We could have been done with this. We could be back to almost normal.
We could have looked at the year 2020 as a one-off — a once-in-a-century anomaly that none of us would be around to see again.
Yet here we are.
Because we didn’t take it seriously, because we didn’t do everything to shut down this horrible pandemic while we had the chance, we’re heading back to last March — when the covid virus was spreading like wildfire throughout the country, making us sick and killing us and our loved ones with frightening regularity.
After just a slight reprieve, we’re now headed back to mask mandates and workplace restrictions and limits on gatherings and maybe even a return to economic shutdowns.
Last year, though, we didn’t have highly effective vaccines that could have all but wiped out the virus had we all treated this public health crisis with the seriousness it demanded at the time.
Now, even with the vaccines, we may very well see a return to mass hospitalizations and illnesses. We’re already seeing it in some parts of the country where vaccination rates are irresponsibly low.
It’s only going to get worse.
Had we all taken the vaccines when they became available, instead of listening to the politically motivated and the woefully uninformed, health officials say we could have stomped out the virus before stronger, more dangerous and more contagious variants could get a foothold.
The Delta variant, which killed thousands in India before it became the dominant variant in the U.S. and elsewhere, spreads as easily as chickenpox, officials say.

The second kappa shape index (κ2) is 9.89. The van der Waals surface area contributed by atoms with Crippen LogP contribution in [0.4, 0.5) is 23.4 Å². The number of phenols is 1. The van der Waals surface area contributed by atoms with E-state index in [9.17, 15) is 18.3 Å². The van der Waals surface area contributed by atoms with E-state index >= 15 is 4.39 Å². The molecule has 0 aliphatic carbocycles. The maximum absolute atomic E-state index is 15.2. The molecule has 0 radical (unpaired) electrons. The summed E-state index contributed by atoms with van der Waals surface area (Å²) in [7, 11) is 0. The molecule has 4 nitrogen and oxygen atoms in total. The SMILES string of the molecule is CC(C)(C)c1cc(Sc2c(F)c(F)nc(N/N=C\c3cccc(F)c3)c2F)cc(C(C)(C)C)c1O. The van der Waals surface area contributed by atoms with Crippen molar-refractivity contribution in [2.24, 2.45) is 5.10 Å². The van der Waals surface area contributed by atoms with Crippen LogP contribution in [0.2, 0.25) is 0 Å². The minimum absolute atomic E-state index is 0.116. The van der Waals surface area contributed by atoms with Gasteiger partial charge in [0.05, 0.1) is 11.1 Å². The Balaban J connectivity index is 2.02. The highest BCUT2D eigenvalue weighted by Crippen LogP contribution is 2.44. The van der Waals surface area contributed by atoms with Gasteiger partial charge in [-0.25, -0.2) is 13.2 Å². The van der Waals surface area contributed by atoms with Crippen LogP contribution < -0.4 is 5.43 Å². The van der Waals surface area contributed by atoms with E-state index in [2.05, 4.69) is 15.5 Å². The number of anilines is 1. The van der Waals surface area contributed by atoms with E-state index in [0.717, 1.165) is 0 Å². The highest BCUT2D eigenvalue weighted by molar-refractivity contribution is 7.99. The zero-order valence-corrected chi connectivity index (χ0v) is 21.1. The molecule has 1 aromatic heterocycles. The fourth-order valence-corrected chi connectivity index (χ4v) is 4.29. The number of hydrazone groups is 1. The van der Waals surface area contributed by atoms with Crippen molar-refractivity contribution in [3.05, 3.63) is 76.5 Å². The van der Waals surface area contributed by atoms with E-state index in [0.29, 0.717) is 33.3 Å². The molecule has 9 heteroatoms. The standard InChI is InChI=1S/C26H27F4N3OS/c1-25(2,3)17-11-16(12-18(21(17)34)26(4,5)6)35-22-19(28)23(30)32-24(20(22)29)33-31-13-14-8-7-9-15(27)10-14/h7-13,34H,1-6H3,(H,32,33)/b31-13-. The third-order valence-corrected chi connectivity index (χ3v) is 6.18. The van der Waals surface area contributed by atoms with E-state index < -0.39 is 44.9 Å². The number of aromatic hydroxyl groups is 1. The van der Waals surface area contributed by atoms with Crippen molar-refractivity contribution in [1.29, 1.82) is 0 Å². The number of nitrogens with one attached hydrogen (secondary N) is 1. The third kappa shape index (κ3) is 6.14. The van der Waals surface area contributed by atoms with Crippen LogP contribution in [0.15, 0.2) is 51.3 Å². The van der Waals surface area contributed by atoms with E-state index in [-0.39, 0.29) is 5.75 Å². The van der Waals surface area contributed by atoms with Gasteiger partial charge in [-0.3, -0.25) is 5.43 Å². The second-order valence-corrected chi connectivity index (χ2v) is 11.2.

Anyone who grew up before the chickenpox vaccine was developed in the mid-1990s remembers how easily that disease spread. Many older adults still bear the physical scars.
The new variants of covid that form off the Delta variant could prove to be even more contagious and more dangerous.
Unlike before, this time around the young and healthy may not be spared the sickness and the hospital stays and the ventilators and the funerals.
In part, that’s because the newer strain is stronger. In another, it’s because older people got the vaccine, while many of those in their 20s and 30s shunned it, reasoning that even if they got the virus, it wasn’t going to be that bad.
Well, now it’s that bad.
We wanted school to resume like normal in the fall. That might not be happening.
We wanted to go back to our old workplaces (well, many of us did). But that return to normalcy very well may be stalled by the resurgence, perhaps for months.
The mandates and the precautions and the protocols were never supposed to be about power and politics.
But politicians on both sides of the aisle exploited our divisions and helped breed mistrust and misinformation, bringing us to the brink of another fall and winter of illness and restrictions.
Maybe it’s not too late to bring this under control and at least avoid a full return to lockdowns and remote learning.
To do that, we need to put our differences aside, follow the science and take all the proper precautions this time.
If you haven’t been vaccinated and your health allows, get vaccinated.
When you go indoors in public places or are around other people, get your mask out and put it on.
Find the Lysol and the disinfectant wipes and start cleaning as you go again.
Stay away from other people if you think you might be sick or have been exposed. Get tested. Get serious.
Otherwise, we risk once again overburdening our medical facilities and long-term care institutions with cases.
We risk putting these front-line heroes’ lives at risk again.
We risk not being able to visit our family members who are forced into isolation.
We risk lives and livelihoods.
What we didn’t do then, we need to do now.
Otherwise, this won’t just be a once-in-a-century event.
It will become our permanent existence.